Plant the bulbs close together in the pot. Usually 6 tulip bulbs, 3 hyacinths, 6 daffodils, or 15 crocus, will fit into a 6-inch pot. Place the flat side of the tulip bulb next to the rim of the pot since the largest leaf will always emerge and grow on that side, producing a more desirable looking pot.  Fill the pot loosely with soil.  Don’t press the bulbs into the soil. Allow 1/4-inch of space at the top of the pot so it can be watered easily. Water immediately upon planting, and never allow the soil to become dry.

Bulbs require a cold temperature treatment of 35– 48 degrees F for about 12–13 weeks, but this varies by bulb (see chart below). This cold treatment can be provided by either in a cold frame, an unheated attic or cellar, or even your refrigerator’s vegetable section. In the refrigerator, the pots should be covered with plastic bags that have had a few breathing holes punched in them. With cold frames, cover pots with deep mulch for insulation. Do not allow the bulbs to freeze.

Bulb Chill time Time to bloom after chilling
Crocus 8-15 weeks 2-3 weeks
Daffodil 2-3 weeks 2-3 weeks
Grape hyacinth 8-15 weeks 2-3 weeks
Hyacinth 12-15 weeks 2-3 weeks
Iris 13-15 weeks 2-3 weeks
Paperwhite daffodil None 3-5 weeks
Snowdrops 15 weeks 2 weeks
Tulip 10-16 weeks 2-3 weeks

When you bring bulbs indoors, a temperature of 50–60 degrees F is preferred for the first week or until the shoots and leaves begin to expand. Then, they can be moved to warmer locations such as the living room. Avoid direct sunlight. Once the bulbs are blooming, move the pots to a cool location each night. The cooler temperatures will prolong the life of the flowers. Small pots of crocus can even be placed in your refrigerator overnight. Discard tulips, narcissus, crocus, and hyacinths after flowering as they normally are “spent” and are not likely to ever flower satisfactorily again.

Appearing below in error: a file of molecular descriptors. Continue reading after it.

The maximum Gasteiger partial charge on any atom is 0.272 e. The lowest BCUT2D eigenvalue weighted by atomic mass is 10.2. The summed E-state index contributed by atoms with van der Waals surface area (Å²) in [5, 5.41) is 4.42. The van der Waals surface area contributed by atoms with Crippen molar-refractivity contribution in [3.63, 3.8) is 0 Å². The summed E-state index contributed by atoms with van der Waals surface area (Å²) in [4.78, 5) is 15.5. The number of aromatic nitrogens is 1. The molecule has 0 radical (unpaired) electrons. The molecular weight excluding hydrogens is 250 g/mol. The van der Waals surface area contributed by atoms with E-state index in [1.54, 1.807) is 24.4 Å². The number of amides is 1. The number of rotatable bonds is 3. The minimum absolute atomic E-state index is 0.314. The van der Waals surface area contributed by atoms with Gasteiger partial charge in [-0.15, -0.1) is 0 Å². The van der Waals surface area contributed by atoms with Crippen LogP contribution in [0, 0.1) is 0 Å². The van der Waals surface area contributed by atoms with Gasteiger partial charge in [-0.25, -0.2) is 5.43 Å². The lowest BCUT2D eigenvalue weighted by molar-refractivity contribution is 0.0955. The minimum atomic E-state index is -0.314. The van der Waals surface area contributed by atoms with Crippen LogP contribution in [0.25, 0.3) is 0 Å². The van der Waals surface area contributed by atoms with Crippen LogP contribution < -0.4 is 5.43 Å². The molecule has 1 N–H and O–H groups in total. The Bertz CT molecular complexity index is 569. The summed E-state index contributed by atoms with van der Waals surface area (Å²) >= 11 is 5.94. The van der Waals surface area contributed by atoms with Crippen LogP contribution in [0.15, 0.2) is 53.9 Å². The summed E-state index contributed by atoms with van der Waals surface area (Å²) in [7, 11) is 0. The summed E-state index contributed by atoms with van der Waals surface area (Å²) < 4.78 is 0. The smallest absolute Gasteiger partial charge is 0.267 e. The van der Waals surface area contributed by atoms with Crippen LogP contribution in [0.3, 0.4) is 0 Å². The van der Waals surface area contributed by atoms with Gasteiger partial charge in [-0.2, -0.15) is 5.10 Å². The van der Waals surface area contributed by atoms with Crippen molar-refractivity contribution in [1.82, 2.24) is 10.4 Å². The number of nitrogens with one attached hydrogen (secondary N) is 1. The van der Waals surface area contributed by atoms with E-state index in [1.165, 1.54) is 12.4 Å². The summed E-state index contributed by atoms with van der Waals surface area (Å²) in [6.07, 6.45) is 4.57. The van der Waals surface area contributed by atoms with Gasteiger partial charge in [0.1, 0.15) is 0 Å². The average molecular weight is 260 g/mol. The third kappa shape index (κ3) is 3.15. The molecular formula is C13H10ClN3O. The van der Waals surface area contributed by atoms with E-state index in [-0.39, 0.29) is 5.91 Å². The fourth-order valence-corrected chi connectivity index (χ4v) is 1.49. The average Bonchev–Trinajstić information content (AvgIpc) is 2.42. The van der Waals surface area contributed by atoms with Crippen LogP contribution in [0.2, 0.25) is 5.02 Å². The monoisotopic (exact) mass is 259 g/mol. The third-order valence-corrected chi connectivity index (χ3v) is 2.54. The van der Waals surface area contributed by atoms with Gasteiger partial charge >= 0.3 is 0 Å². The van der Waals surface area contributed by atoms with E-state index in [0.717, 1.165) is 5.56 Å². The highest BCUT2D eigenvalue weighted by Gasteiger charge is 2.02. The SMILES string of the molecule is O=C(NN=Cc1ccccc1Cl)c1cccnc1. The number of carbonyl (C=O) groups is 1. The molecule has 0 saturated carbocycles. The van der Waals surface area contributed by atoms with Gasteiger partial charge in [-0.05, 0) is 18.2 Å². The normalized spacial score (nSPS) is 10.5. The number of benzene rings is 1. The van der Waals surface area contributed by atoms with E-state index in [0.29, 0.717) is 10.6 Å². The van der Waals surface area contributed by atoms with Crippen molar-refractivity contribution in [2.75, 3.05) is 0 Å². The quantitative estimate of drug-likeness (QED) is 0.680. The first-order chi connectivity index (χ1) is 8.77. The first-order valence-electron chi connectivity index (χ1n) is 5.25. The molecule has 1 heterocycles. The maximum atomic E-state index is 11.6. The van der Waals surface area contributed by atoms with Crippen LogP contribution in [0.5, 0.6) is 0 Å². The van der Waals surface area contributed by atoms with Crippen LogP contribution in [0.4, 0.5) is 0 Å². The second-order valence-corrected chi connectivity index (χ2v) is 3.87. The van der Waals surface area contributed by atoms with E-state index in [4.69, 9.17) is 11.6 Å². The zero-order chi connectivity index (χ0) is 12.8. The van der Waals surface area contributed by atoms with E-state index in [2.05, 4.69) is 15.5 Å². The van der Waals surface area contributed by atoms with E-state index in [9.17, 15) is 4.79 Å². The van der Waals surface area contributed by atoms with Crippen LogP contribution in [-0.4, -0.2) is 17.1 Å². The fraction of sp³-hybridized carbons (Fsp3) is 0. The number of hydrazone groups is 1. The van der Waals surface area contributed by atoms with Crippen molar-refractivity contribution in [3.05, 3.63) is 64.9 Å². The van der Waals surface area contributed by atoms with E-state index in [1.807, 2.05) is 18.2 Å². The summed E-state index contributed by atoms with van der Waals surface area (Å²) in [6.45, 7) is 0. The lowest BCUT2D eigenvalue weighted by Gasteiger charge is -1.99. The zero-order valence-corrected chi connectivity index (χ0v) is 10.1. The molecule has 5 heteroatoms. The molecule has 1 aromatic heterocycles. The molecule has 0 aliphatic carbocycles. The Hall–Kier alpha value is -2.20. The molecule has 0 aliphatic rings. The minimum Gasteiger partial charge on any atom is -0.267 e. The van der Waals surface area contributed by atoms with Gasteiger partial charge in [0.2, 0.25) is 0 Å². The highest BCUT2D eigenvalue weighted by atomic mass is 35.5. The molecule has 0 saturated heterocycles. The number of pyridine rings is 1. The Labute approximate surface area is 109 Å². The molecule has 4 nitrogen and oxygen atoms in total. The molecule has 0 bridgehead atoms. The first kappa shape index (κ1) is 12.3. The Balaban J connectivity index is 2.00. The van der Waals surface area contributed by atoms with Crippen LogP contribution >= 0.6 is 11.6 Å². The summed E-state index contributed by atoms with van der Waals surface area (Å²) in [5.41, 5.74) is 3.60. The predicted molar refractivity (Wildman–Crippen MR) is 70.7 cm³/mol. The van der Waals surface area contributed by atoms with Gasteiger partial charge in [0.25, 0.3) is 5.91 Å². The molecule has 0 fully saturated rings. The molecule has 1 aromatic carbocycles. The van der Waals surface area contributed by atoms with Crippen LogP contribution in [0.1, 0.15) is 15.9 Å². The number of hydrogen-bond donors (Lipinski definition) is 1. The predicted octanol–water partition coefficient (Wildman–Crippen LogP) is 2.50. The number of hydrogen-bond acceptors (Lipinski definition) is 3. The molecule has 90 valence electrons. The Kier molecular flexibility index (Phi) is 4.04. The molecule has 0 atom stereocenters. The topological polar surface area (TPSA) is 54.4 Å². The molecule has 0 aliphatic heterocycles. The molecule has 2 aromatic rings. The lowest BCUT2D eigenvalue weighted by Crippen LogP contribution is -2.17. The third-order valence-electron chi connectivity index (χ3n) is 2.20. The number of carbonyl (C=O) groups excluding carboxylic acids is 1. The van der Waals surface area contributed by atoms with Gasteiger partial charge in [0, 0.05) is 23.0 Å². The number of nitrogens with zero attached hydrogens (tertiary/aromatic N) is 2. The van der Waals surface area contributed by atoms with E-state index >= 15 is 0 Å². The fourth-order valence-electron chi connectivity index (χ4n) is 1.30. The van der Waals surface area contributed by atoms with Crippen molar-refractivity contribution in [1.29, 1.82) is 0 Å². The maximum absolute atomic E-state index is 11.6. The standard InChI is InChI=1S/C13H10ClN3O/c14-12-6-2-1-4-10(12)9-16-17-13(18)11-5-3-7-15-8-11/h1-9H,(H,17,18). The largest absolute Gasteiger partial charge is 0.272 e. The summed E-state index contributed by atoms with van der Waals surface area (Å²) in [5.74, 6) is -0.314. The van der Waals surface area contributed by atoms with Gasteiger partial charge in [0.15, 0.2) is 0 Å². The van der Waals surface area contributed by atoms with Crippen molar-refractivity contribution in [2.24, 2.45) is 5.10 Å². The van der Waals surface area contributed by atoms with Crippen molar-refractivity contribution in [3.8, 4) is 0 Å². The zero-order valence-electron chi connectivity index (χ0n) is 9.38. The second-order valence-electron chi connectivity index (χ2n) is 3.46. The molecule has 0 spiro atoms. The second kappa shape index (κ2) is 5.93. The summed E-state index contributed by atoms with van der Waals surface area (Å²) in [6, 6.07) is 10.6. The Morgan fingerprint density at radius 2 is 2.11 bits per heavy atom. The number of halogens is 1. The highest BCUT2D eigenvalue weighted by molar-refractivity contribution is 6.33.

Hyacinths, crocus, and narcissus also can be forced in water. Special clear, glass vases are made for hyacinths or crocus. Place the bulb in the upper portion, water in the lower portion. Keep the vase in a cool, dark room (preferably under 50 degrees F) for four to eight weeks until the root system has developed and the top elongates. At this point place it in a bright window, where the plant soon will blossom.